Having empathized with the client and defined the pain points, ideation follows. At this point, you should have brainstorming sessions keeping in mind the learnings from the previous phase. To ideate you need a diverse team, a timer, and an environment open to creative ideas. This means avoiding judgement and striving for quantity. Afterall, maybe two of your fifty ideas end up striking gold. If you get stuck, add a condition. For example, what would the solution be if money were not the problem? Or if every client was 85 years old? Sometimes you need to add a rule just so you can break others.
Selecting the best idea would demand a specific article and is very project specific. Having said that, it generally comes down to expected customer value created, investment, returns and learning. Learning and financial return are not mutually exclusive per say, but it can be difficult to convince short-term oriented management to consider innovation accounting. You should anchor the selection on the insights from the initial phase, strategic alignment and both learning and business potential. It is always useful to challenge stakeholders to quantify learning if they are overly risk averse.
Once the solution has been chosen, it is time to prototype. The way to do that may also vary extensively depending on the project. For example, to prototype an app, wireframing is used. In other words, you emulate the imagined experience through mock-ups (i.e., clickable images instead of coding). In the case of a physical product, a prototype would be the minimum necessary to test the value hypotheses. Along the last phase, you get to test the prototype. This should be done through user tests whose goal is to answer two questions: does your prototype solve a real problem? If it does, great, but is it intuitive? The answers will determine whether you pivot (adapt the protype) or try a whole different idea. As you might have noticed by now, design thinking is not a linear process. After testing, you get back to the drawing board and empathize again. People continuously change and so must your product.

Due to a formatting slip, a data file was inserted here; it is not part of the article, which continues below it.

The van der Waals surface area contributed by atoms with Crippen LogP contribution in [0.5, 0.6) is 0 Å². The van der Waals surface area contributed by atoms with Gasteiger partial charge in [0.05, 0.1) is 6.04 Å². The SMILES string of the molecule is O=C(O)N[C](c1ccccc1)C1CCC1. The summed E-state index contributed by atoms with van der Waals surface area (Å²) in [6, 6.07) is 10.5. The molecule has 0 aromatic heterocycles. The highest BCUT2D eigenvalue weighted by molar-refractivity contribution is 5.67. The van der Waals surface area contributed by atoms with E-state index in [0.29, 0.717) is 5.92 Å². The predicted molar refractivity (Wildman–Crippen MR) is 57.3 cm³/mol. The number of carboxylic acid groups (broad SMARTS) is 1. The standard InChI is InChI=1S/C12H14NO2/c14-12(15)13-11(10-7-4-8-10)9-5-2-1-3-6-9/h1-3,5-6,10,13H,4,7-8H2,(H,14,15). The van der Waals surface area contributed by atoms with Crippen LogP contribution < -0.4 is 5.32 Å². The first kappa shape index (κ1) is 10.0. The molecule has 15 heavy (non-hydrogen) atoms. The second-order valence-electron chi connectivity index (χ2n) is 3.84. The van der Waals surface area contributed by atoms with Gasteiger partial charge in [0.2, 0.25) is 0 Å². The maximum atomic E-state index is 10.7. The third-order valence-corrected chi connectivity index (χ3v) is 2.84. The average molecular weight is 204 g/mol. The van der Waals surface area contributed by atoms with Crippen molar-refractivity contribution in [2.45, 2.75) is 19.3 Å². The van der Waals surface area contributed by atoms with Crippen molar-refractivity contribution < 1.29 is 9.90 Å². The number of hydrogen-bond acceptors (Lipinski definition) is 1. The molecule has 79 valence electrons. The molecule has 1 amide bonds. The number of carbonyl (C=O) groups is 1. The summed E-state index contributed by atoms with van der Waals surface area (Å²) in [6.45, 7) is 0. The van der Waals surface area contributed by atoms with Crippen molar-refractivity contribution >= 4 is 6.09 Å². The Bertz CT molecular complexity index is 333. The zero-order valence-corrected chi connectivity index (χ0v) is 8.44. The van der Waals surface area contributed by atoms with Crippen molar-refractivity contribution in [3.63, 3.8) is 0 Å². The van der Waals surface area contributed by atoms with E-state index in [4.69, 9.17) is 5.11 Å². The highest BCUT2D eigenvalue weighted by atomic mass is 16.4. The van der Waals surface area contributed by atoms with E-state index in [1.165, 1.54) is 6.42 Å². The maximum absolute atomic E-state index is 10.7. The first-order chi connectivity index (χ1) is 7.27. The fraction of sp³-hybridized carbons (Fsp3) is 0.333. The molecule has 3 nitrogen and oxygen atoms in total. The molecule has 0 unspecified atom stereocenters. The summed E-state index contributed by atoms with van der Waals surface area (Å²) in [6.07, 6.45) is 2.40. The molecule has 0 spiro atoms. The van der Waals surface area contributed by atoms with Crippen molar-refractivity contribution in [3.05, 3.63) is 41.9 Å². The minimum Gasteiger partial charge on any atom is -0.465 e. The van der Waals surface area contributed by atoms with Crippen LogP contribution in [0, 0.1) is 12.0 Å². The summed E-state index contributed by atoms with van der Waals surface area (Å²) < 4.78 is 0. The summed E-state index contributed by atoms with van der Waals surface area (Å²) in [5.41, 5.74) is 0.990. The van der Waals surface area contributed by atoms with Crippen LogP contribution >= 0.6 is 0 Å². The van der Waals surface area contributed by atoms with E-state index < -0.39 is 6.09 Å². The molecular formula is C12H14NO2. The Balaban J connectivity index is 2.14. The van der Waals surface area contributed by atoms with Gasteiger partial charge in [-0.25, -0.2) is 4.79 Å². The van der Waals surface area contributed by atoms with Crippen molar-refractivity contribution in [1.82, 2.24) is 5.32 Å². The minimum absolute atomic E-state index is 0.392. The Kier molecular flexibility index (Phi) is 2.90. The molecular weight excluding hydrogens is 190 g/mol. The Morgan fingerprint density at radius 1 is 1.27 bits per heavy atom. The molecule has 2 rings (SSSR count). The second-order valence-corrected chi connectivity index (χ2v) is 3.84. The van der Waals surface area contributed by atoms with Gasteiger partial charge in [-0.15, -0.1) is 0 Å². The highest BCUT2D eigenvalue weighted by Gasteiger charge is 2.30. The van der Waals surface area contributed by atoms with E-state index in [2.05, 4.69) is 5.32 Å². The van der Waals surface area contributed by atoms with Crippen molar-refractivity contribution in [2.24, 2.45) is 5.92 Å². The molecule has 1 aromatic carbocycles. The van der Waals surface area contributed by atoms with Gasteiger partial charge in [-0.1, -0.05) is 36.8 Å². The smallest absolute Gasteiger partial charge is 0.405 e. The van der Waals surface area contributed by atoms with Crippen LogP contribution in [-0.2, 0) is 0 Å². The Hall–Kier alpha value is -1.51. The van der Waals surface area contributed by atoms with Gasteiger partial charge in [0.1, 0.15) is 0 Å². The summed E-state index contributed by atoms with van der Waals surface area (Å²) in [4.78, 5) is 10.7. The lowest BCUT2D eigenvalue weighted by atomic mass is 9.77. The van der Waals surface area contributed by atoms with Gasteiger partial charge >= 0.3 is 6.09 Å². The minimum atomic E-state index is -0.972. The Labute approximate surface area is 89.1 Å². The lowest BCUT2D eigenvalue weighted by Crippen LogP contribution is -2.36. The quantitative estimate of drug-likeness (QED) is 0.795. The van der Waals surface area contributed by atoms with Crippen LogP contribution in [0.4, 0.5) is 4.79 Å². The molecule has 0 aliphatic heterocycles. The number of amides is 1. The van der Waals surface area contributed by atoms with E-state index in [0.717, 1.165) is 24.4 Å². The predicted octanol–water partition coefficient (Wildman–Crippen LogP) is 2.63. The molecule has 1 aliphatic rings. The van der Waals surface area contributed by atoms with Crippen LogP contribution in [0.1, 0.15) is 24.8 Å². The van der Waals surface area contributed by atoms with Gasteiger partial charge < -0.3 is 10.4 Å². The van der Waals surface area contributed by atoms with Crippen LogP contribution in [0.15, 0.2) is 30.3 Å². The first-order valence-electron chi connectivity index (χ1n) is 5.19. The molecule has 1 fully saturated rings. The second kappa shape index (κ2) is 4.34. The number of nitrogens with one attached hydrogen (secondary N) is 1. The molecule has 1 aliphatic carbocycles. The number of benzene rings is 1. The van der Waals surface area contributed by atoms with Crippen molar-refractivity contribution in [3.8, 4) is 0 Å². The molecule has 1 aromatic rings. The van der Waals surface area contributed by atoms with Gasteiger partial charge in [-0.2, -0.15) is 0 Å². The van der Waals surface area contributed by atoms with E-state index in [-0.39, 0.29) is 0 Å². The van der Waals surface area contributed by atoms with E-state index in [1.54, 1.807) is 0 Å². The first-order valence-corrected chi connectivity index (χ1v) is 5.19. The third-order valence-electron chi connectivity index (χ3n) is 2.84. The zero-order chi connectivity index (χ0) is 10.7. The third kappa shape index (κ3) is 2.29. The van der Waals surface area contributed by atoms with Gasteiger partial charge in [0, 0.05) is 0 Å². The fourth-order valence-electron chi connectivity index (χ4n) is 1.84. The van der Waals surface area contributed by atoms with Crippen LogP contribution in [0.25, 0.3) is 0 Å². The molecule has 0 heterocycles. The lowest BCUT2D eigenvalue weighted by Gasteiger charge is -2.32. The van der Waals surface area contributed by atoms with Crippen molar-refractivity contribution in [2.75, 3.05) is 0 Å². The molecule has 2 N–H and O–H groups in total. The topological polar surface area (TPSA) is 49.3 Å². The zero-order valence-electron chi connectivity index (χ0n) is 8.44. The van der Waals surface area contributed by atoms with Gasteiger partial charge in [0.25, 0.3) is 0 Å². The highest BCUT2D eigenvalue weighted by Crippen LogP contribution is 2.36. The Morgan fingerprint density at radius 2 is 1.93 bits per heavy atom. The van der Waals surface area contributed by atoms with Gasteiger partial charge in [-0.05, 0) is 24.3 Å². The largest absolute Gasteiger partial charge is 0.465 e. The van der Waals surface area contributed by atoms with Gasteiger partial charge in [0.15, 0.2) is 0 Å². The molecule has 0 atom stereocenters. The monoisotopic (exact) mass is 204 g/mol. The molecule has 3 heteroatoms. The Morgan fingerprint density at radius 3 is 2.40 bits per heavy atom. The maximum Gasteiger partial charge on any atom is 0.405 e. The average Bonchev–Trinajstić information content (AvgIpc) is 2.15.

I hope that by now you see the value in this methodology and have noticed how I borrowed some concepts from the Lean Startup (e.g. build, test, learn). To avoid the situation described at the beginning, you need to know your client and continuously test and learn. That means following the steps described but, equally important, starting small and not being afraid to adapt or stop initiatives.
In case your colleagues do not share your enthusiasm, I will leave you here with an elevator pitch for design thinking. The advantages of using it in your company are: alignment towards a strategic challenge, energy, new ideas and the potential to become more agile and client-centric. For you to apply design thinking, you should follow three steps:
Also, feel free to stop by our new office at Gedempt Hamerkanaal 31 in Amsterdam. We would love to show you our experience room and discuss how we can help you translate your customer journeys of tomorrow into actions of today.
By Fabio Mangia, Digital Strategy Consultant, Quint (firstname.lastname@example.org)